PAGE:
Issue
EPL
Volume 86, Number 2, April 2009
Article Number 24001
Number of page(s) 5
Section Electromagnetism, Optics, Acoustics, Heat Transfer, Classical Mechanics, and Fluid Dynamics
DOI http://dx.doi.org/10.1209/0295-5075/86/24001
Published online 24 April 2009
EPL, 86 (2009) 24001
DOI: 10.1209/0295-5075/86/24001

Evolution of rogue waves in interacting wave systems

A. Grönlund1, 2, B. Eliasson3 and M. Marklund3

1   Department of Mathematics, Uppsala University - SE-751 06 Uppsala, Sweden, EU
2   Umeå Plant Science Center, Department of Forest Genetics and Plant Physiology, Swedish University of Agricultural Sciences - SE-901 83 Umeå, Sweden, EU
3   Department of Physics, Umeå University - SE-901 87 Umeå, Sweden, EU

gronlund@math.uu.se

received 4 December 2008; accepted in final form 16 March 2009; published April 2009
published online 24 April 2009

Abstract
Large-amplitude water waves on deep water have long been known in the seafaring community, and are the cause of great concern for, e.g., oil platform constructions. The concept of such freak waves is nowadays, thanks to satellite and radar measurements, well established within the scientific community. There are a number of important models and approaches for the theoretical description of such waves. By analyzing the scaling behavior of freak wave formation in a model of two interacting waves, described by two coupled non-linear Schrödinger equations, we show that there are two different dynamical scaling behaviors above and below a critical angle $\theta _{{\rm c}}$ of the direction of the interacting waves, below which all wave systems evolve and display statistics similar to a wave system of non-interacting waves. The results equally apply to other systems described by the non-linear Schrödinger equations, and should be of interest when designing optical wave guides.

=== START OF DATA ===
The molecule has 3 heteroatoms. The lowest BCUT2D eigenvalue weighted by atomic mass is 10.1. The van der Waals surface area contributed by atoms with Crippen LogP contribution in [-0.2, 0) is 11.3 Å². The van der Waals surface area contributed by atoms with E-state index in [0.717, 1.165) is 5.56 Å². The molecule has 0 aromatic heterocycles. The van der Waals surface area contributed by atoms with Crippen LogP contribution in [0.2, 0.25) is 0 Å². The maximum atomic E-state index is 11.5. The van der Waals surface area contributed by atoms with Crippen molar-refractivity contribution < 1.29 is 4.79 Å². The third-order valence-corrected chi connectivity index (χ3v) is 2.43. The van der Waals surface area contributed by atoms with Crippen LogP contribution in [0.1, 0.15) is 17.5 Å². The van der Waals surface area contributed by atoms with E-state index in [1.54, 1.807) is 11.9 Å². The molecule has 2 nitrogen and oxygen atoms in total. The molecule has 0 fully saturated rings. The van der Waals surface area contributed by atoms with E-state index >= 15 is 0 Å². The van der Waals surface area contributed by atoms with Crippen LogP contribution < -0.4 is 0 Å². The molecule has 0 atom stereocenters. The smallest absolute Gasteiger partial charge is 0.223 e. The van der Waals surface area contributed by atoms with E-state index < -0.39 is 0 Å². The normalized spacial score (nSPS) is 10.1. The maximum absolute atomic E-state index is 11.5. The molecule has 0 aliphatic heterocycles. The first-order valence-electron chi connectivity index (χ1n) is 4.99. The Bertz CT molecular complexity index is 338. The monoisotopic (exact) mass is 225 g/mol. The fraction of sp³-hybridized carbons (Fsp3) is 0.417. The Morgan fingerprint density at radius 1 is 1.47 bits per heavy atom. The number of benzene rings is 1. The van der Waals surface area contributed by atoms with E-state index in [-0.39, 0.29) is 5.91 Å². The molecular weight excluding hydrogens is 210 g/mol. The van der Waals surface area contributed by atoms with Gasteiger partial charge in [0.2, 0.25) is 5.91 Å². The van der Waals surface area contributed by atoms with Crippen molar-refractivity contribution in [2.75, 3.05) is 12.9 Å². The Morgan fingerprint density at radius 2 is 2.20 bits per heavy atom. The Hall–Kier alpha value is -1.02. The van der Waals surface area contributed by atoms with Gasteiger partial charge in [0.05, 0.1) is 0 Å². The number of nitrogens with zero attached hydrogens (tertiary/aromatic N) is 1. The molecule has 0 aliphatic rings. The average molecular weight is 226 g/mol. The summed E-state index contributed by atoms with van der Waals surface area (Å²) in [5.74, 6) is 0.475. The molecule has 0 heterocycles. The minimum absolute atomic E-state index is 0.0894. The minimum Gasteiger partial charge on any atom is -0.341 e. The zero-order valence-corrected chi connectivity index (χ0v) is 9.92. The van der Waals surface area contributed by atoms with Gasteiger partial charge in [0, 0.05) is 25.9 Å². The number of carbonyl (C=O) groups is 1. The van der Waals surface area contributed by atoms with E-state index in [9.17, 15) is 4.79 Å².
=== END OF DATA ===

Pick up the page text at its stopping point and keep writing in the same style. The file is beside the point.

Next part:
PACS
47.35.-i - Hydrodynamic waves.
92.10.Hm - Ocean waves and oscillations.
42.65.Sf - Dynamics of nonlinear optical systems; optical instabilities, optical chaos and complexity, and optical spatio-temporal dynamics.

© EPLA 2009